What you see above are my multimedia tools: a document camera, a Surface RT, a VGA Manual Switch Box, along with speakers, cords, and adapters. Slowly my class is taking shape according to my grand design. The benefit of the switch box is that it allows me to “switch” effortlessly between the document camera and the Surface RT. No longer do I have to walk over to connector box in the wall behind my desk and switch plugs.
By the way, the “Brem” on the masking tape is that of Mr. Brem, who no longer needed the cart and let me snag it for my room.
Keeping students abreast of what’s going on in the classroom is incumbent upon us as teachers. This year I’m trying out two different methods of communication: (1) a color-coded agenda on the small whiteboard behind my desk, and (2) a digital iPhone pix uploaded to this blog. Either way, I should avoid hearing the question “What are we doing today?”
A student expressed surprise that I was the one who actually wrote on the board. She thought it looked too creative . . . well, at least colorful.
A fascinating aspect of the above television commercial is that what is read by a voice-over artist (New Zealander) is the text of “The Road Not Taken” by Robert Frost — and just the text, nothing else, for there’s an assumption that this one-hundred-year-old poem will be instantly recognizable to a general audience — no need to explain what the poem means or who wrote it — a fact unique to this twentieth-century poem.
I love the video’s interpretation, how we see the young man making the choice of the road “less traveled by” before his possible futures flash before us: walking along a railroad track and along a night road, hitchhiking, wading into the ocean, kissing a beautiful girl, tossing a duffle bag off a fire escape, working a fishing boat, crying, sleeping in a hotel room, sitting in a car with what might be his middle-aged self, laughing in a bus with an old man (his much older self?), eating while walking along another road. The series resolves into a scene with a different young man with his thumb out. A car picks him up, and we realize that the driver is the first man from the crossroads, now accompanied by a woman and small child. He smiles the smile of knowledge and experience. As the car pulls away into a golden landscape, the Ford logo appears on screen and we realize that we’ve been watching a commercial.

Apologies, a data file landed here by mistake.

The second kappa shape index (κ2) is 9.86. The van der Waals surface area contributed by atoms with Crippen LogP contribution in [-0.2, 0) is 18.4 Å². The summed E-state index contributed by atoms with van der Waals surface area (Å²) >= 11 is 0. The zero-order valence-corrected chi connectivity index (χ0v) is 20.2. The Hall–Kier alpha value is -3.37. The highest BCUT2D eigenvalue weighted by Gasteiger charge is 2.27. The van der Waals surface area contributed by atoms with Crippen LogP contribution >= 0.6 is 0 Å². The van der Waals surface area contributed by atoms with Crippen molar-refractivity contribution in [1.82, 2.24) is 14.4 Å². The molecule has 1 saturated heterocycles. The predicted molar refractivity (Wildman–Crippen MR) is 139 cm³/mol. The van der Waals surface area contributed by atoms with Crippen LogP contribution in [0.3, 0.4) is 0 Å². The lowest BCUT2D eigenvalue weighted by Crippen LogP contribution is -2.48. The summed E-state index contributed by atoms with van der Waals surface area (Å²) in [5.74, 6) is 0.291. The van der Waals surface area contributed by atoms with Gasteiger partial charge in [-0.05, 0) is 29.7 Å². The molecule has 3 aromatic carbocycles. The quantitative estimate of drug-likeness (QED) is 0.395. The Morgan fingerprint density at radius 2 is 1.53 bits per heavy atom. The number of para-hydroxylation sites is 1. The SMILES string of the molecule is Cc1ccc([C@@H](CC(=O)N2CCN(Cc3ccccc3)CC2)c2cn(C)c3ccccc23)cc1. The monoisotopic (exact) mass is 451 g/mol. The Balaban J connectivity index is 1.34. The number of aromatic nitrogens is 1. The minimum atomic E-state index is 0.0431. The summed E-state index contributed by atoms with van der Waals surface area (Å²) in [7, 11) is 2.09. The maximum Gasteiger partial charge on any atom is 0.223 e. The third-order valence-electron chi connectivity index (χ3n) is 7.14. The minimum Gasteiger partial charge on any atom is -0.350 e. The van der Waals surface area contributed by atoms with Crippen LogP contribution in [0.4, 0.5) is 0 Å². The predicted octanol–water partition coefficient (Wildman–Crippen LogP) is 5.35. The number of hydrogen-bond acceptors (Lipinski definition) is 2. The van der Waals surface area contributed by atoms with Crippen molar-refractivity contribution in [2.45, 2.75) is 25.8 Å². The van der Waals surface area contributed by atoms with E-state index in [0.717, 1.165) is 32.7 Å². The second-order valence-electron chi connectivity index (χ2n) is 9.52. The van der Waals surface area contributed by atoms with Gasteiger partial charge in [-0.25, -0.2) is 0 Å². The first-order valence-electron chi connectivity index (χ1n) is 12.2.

I spent some time the past two days rearranging the room. The new layout is something I’ve been planning to do awhile, but moving the projector and screen required approval from the district and was essential to getting everything angled just right. Now students can see the whiteboards and projector screen without turning or craning their necks.
My mantra this year is “Respect the Research.” Now my students, none of whom saw this wonderful movie over the summer, will know where I got the phrase. And, yes, this is my favorite movie so far this year.
My original conception of Common Core Grammar fit nicely on my home-office whiteboard. I hope it’ll help my students understand the importance of planning their writing. In order to write something as organized and structured as the book I ended up with, one has to begin with a map of where to go.